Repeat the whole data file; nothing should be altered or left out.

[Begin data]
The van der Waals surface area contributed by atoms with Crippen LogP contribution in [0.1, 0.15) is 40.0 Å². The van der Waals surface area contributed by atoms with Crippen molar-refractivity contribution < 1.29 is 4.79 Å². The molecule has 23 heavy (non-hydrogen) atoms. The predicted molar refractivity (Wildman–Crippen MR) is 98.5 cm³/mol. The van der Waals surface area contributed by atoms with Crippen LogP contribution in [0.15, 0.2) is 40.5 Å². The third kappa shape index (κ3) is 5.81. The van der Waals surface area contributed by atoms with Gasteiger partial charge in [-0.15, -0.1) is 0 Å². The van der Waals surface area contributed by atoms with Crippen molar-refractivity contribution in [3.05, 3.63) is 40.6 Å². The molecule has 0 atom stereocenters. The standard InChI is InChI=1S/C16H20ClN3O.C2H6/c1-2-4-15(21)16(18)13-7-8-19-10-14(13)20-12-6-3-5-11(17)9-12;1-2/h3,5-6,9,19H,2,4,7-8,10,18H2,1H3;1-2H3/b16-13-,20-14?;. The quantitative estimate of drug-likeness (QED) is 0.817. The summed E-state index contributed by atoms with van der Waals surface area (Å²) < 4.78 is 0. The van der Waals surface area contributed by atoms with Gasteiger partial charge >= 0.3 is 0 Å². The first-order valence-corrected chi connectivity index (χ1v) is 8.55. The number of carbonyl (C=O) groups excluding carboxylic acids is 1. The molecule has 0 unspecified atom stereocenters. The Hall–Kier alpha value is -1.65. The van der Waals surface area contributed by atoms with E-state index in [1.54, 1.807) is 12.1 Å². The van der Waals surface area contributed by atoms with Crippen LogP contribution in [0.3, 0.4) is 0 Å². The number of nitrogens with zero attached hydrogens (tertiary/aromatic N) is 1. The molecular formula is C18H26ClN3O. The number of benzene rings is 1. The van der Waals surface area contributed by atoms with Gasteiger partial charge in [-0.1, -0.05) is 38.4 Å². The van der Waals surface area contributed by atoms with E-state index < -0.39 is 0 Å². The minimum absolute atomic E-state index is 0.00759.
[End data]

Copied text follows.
The van der Waals surface area contributed by atoms with Crippen LogP contribution in [0.1, 0.15) is 40.0 Å². The van der Waals surface area contributed by atoms with Crippen molar-refractivity contribution < 1.29 is 4.79 Å². The molecule has 23 heavy (non-hydrogen) atoms. The predicted molar refractivity (Wildman–Crippen MR) is 98.5 cm³/mol. The van der Waals surface area contributed by atoms with Crippen LogP contribution in [0.15, 0.2) is 40.5 Å². The third kappa shape index (κ3) is 5.81. The van der Waals surface area contributed by atoms with Gasteiger partial charge in [-0.15, -0.1) is 0 Å². The van der Waals surface area contributed by atoms with Crippen molar-refractivity contribution in [3.05, 3.63) is 40.6 Å². The molecule has 0 atom stereocenters. The standard InChI is InChI=1S/C16H20ClN3O.C2H6/c1-2-4-15(21)16(18)13-7-8-19-10-14(13)20-12-6-3-5-11(17)9-12;1-2/h3,5-6,9,19H,2,4,7-8,10,18H2,1H3;1-2H3/b16-13-,20-14?;. The quantitative estimate of drug-likeness (QED) is 0.817. The summed E-state index contributed by atoms with van der Waals surface area (Å²) < 4.78 is 0. The van der Waals surface area contributed by atoms with Gasteiger partial charge >= 0.3 is 0 Å². The first-order valence-corrected chi connectivity index (χ1v) is 8.55. The number of carbonyl (C=O) groups excluding carboxylic acids is 1. The molecule has 0 unspecified atom stereocenters. The Hall–Kier alpha value is -1.65. The van der Waals surface area contributed by atoms with E-state index in [1.54, 1.807) is 12.1 Å². The van der Waals surface area contributed by atoms with Crippen LogP contribution in [0.3, 0.4) is 0 Å². The number of nitrogens with zero attached hydrogens (tertiary/aromatic N) is 1. The molecular formula is C18H26ClN3O. The number of benzene rings is 1. The van der Waals surface area contributed by atoms with Gasteiger partial charge in [-0.1, -0.05) is 38.4 Å². The van der Waals surface area contributed by atoms with E-state index < -0.39 is 0 Å². The minimum absolute atomic E-state index is 0.00759.